The memory may be any of those available, such as random access memory (RAM), read only memory (ROM), or programmable read only memory (PROM). Interrogation of the memory by the memory register 35 causes the data output to appear on lines 37 and 38. Line 37 is "Up" and 38 is "Down" if the datum is a "1", and the converse is true for a "0".

The data is imposed on the message to be transmitted in the following way. When line 37 is Up, the AND gate 29 is half selected. The other half of AND gate 29 is half selected at "A time" by line 27 from AND gate 21. Thus there is an output on line 39 at "A time" whenever the datum is a "1". Similarly for a datum of "0", line 38 from the memory is Up and AND gate 30 is half selected. The other half of AND gate 30 is half selected at "B time" by line 28 from AND gate 22. Thus there is an output from AND gate 30 at "B time" on line 40 whenever the datum is a "0". The two timings of the data are merged in OR gate 41.

The preceding is illustrated in FIG. 3 by the various timing lines. Note that on the line marked "code", where the data values are entered, at the position of data cell number 7, the datum is a "1". In the line labeled "signal modulation" note that under data cell number 7 there is a pulse at "A time", signifying the "1". Under data cell number 8, however, the datum is "0" and the pulse occurs at "B time".

Not shown are certain refinements of logic design, known to those skilled in the art, for eliminating logic pulse "slivers", which might occur for instance, owing to slightly different time paths, from divider 20 through gates 21 and 29 to gates 29 and 30 versus the time path from divider 20 through counter 32, register 35 and memory 36.

From the OR gate 41 the conductor 42 transmits this time pulse signal to an AND gate 44 which also receives the original oscillator signal from the oscillator 12 through the conductor 45. Thus the AND gate transmits pulses of the 4 megahertz signal with the modulation responsive to the line 42 signal to the antenna 16 for transmission to a receiving unit to be described.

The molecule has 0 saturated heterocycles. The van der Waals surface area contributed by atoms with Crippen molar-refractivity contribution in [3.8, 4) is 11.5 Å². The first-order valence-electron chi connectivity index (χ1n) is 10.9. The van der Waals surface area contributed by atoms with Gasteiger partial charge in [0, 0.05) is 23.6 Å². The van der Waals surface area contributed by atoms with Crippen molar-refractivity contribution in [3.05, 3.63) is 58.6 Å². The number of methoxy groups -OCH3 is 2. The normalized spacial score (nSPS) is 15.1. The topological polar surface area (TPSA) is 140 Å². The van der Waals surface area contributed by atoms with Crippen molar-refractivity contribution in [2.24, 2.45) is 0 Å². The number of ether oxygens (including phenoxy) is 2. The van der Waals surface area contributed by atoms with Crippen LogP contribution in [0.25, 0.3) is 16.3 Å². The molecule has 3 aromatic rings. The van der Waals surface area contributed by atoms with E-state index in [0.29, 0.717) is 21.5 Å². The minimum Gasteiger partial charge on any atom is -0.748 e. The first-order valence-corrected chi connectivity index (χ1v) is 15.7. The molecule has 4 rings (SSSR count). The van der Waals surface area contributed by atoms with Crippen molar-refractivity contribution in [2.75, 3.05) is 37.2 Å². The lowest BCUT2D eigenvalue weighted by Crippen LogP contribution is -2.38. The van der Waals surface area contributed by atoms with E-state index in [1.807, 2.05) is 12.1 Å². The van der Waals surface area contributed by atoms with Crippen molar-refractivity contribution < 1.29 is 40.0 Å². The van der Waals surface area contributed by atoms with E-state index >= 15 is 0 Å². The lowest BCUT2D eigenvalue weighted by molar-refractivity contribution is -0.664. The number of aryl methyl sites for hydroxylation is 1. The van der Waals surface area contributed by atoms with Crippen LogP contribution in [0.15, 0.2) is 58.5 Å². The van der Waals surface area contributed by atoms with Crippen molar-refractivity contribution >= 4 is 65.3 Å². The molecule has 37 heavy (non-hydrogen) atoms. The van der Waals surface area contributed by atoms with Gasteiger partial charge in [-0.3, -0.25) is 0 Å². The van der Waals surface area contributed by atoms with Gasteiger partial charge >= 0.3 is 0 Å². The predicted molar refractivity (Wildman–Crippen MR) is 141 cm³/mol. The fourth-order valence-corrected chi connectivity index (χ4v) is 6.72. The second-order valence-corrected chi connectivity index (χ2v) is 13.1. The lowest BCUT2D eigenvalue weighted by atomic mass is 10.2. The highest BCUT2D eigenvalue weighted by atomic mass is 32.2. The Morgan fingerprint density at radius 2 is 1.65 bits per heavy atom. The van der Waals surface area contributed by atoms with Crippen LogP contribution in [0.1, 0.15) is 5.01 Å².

The time pulse signal comprises a series of 64 data cells with each data cell being divided into two intervals "A" and "B". If a pulse occurs during the first half of the data cell, i.e. during the "A" time, a "one" is indicated and if a pulse occurs during the "B" time or the second half of the data cell, a "zero" is indicated. In this manner a signal comprising a series of 1's and 0's is transmitted to indicate the identification of the user. This signal is repeated until the repetition counter 33 counts out and signals the flip-flop 79 through the line 33A to deenergize the oscillator 13.

In FIG. 3 on the line "Data Cell" is represented the cell timing, during which a pulse is inserted at "A" time or "B" time to indicate a "one" or "zero". The data cell time is one full cycle of the divider 20. On the line "Time" the "A" time and "B" time intervals are indicated.

For example if the code 10101110001 is the identification of the user as indicated on the line marked Code, the modulation of the output signal during data cell transmission is shown on the line marked Signal Modulation.

As shown, such signal modulation first includes in data cells 1 through 6 a series of time synchronizing pulses to allow the receiver to phase with the signal in a manner to be described later. Thereafter there is a pause or time separation followed by the Code transmitted during the cell periods 7 through 64. Note that output pulses occur in either the first half or the second half of the data cell. The signal appearing at the antenna 16 as conducted through the line 46 is identified in FIG. 3 as the Line 46 output identification signal.